It was no small task pulling together “Boston Strong: An Evening of Support and Celebration,” Thursday’s sold-out, star-studded benefit for the victims of the Boston Marathon bombings. But somehow, even with all those rock ’n’ roll egos wandering around backstage at TD Garden, it all worked.
The concert, hastily pulled together by veteran promoter Don Law with an assist from the not-so-New Kids on the Block, was a response to the horrific events of April 15. Though accustomed to earning a small fortune to perform, NKOTB, Aerosmith, Boston, James Taylor and Carole King, the J. Geils Band, Jimmy Buffett, Jason Aldean, and comedians Dane Cook and Steven Wright all worked for free Thursday. (It’s worth noting that TD Garden, Ticketmaster, and a host of local hotels also participated gratis.)
“To say everyone is checking their ego at the door is a cliche, but it’s true,” said New Kid Donnie Wahlberg. “To walk down the hallway and bump into Carole King and have her say ‘Thank you. Your city is so great.’ . . . There’s no place for rock star attitudes tonight.
“It takes a lot of commitment from a lot of people. An undertaking like this is pretty epic,” he said. “But it’s the least we can do to honor our city.”
Asked before the show about a possible New Kids/Dropkick Murphy mash-up, Wahlberg smiled.
“We’ve cooked up a little melting pot of wonderfulness,” he said, declining to elaborate. “The pot’s still brewing.”
There had been rumors that Mark Wahlberg might make the scene for a reunion with the Funky Bunch, those one-hit wonders whose song “Good Vibrations” was No. 1 way back in 1991. Alas, it didn’t happen.
Kiss 108’s Matt Siegel kicked off the show and treated it more as a pep rally than a rock show.
“For a guy who tells jokes for a living, there were no jokes,” he told us backstage afterward. “I said I’ve been on the air for 35 years and this is the proudest I’ve been. And I meant it. I did my very small part and it felt really great.”
We found J. Geils keyboardist Seth Justman enjoying the first part of the show with friends and bandmates in a private box. He said Boston’s response to the bombings has been overwhelming.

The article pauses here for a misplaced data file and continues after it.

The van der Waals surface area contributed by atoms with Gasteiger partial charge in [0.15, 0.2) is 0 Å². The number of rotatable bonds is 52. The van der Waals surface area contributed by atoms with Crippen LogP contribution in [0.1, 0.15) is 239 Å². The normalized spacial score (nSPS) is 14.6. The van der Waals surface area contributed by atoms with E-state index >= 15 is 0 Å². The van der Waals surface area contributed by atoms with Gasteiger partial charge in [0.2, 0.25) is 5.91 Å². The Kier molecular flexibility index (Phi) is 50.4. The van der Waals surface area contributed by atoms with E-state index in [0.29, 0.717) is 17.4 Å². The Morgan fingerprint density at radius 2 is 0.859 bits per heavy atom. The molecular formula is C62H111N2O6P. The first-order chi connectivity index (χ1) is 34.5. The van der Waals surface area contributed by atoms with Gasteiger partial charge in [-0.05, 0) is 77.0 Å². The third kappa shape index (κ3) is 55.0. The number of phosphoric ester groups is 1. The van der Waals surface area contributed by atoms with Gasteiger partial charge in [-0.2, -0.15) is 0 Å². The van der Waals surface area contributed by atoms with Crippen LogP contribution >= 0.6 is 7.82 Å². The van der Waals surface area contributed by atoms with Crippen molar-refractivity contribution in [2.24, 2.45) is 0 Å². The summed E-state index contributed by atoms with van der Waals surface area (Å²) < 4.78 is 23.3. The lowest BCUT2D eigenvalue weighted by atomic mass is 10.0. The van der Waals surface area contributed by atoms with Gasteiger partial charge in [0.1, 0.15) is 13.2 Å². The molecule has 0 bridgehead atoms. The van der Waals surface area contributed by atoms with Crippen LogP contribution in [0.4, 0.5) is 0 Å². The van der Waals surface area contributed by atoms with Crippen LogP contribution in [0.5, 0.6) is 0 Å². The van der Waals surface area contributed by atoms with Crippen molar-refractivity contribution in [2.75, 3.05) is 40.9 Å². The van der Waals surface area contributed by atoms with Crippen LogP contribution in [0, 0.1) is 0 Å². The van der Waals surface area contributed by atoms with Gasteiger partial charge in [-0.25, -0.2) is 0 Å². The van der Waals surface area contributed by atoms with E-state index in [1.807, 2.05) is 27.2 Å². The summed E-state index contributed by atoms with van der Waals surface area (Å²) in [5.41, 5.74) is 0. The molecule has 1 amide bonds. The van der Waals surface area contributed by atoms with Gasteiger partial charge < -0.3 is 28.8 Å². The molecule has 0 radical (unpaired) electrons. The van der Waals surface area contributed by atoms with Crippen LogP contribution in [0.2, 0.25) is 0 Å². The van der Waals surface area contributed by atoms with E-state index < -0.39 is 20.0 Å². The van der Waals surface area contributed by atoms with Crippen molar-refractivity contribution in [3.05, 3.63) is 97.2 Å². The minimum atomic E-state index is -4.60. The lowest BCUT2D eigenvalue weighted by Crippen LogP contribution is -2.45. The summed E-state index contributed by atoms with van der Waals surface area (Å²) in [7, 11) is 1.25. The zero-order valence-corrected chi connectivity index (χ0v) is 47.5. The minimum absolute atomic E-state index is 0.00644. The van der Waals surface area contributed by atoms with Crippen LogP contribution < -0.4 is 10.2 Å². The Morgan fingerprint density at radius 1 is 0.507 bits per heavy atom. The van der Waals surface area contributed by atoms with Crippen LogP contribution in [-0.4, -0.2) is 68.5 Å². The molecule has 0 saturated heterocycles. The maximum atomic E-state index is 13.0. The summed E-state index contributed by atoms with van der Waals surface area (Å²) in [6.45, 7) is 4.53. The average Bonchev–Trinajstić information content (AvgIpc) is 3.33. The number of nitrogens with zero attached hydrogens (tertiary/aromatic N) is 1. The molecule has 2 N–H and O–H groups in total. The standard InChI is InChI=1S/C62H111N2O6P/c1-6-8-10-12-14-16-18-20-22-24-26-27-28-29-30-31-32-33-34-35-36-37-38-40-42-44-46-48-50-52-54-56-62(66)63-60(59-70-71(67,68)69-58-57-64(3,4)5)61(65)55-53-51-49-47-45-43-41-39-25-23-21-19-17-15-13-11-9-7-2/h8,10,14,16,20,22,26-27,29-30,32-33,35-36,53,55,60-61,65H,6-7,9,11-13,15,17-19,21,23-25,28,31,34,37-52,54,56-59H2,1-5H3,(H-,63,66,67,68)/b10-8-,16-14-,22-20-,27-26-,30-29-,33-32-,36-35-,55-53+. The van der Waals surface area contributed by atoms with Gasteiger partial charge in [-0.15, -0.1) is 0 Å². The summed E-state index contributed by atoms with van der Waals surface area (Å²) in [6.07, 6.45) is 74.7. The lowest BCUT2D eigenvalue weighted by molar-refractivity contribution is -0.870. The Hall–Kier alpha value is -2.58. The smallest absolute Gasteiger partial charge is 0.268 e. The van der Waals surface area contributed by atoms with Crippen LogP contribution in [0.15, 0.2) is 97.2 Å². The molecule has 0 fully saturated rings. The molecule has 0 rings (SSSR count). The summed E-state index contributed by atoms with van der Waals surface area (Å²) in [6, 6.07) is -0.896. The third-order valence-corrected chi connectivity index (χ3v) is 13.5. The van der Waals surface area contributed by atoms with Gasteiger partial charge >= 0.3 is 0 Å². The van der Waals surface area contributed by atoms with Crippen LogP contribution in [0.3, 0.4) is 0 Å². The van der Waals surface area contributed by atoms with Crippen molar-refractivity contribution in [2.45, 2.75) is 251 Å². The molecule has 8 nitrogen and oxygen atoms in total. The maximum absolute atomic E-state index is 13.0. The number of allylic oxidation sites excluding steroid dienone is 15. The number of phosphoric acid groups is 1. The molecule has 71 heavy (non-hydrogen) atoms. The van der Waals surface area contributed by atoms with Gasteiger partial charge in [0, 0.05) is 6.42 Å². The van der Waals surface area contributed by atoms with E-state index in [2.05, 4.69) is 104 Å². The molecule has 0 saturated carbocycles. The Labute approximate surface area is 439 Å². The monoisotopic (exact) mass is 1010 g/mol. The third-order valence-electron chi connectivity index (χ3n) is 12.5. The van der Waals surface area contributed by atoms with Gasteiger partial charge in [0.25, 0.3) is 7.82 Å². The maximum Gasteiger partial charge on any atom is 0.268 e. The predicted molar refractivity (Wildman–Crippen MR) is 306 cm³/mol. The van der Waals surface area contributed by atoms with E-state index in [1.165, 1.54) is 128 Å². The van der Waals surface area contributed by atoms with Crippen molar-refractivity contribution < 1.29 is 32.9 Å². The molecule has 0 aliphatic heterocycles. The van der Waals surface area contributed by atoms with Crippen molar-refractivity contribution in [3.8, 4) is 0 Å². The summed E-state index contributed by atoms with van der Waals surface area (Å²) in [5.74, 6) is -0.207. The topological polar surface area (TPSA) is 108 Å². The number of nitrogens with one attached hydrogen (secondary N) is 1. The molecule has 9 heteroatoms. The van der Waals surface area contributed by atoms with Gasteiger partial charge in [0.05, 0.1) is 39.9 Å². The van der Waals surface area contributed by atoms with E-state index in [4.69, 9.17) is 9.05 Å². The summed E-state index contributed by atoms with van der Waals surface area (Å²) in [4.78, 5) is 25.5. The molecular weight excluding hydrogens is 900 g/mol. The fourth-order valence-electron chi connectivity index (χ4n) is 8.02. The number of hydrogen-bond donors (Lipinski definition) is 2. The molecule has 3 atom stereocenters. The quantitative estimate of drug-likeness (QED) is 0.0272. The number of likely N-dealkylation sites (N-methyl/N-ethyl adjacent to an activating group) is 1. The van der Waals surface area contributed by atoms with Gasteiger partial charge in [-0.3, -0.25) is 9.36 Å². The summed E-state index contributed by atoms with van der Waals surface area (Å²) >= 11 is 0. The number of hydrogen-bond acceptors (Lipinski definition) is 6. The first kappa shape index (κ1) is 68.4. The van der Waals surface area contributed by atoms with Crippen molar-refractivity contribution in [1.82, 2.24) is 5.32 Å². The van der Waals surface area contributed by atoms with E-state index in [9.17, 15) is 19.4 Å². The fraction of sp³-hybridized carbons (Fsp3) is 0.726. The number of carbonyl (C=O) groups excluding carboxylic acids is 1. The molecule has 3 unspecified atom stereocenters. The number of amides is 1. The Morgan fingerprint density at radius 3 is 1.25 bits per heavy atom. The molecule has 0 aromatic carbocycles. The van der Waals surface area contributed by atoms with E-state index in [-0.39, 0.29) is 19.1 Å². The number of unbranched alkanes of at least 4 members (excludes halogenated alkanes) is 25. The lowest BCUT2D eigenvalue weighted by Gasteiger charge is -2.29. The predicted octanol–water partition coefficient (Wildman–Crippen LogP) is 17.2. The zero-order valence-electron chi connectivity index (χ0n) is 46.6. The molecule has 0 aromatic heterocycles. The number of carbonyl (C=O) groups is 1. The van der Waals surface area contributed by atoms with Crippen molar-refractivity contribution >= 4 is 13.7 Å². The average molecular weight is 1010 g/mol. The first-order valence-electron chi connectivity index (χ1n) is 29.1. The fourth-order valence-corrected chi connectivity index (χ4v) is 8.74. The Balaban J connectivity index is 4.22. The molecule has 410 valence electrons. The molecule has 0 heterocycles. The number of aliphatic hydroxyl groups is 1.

“What makes a civilized community civilized is how you treat other people,” he said. “This to me is the best of that.’’ Asked if a band legendary for its raucous live shows could even play a 20-minute set, Justman smiled. “This band is ferocious,” he said. “We go out there and . . . we go.”
Extreme singer Gary Cherone said his band was honored to be included in the concert.
“Just sitting there with [bombing victim] Jeff Bauman watching James Taylor and Carole King soundcheck ‘You’ve Got a Friend’ brought me to tears. It’s going to be a very emotional evening.”
Comedian Cook said he was asked to participate because organizers “needed some laughs” amid the poignant performances.
If Aerosmith looked a little worse for wear, give them a break: The Bad Boys from Boston just got back from playing in Singapore. Likewise, the Dropkick Murphys only made it at the last minute thanks to car dealer Ernie Boch Jr., who donated his private jet to fly the band back from a tour stop in Colorado. (The Dropkicks were due to play in Albuquerque Thursday, but the show was rescheduled for July 1.)
Dropkicks singer Ken Casey said the band arrived at the Garden at 1 p.m., in time for a quick rehearsal of “Shipping Up to Boston.”
“I will say that due to time constraints, it was loose at best,” said Casey, eating a plate of beef stew backstage. “But whatever, it’s great to be here and to play for some of the victims.”
The first several rows in front of the stage Thursday night were reserved for victims and first responders. Law said the tickets had been purchased by philanthropist and businessman
Law also revealed that Kid Rock had wanted to attend and perhaps perform but couldn’t. He instead donated several thousand dollars to The One Fund, the promoter said
Net proceeds from Thursday’s show — expected to exceed $1.5 million — will benefit The One Fund, which has raised more than $37 million for victims of the bombings.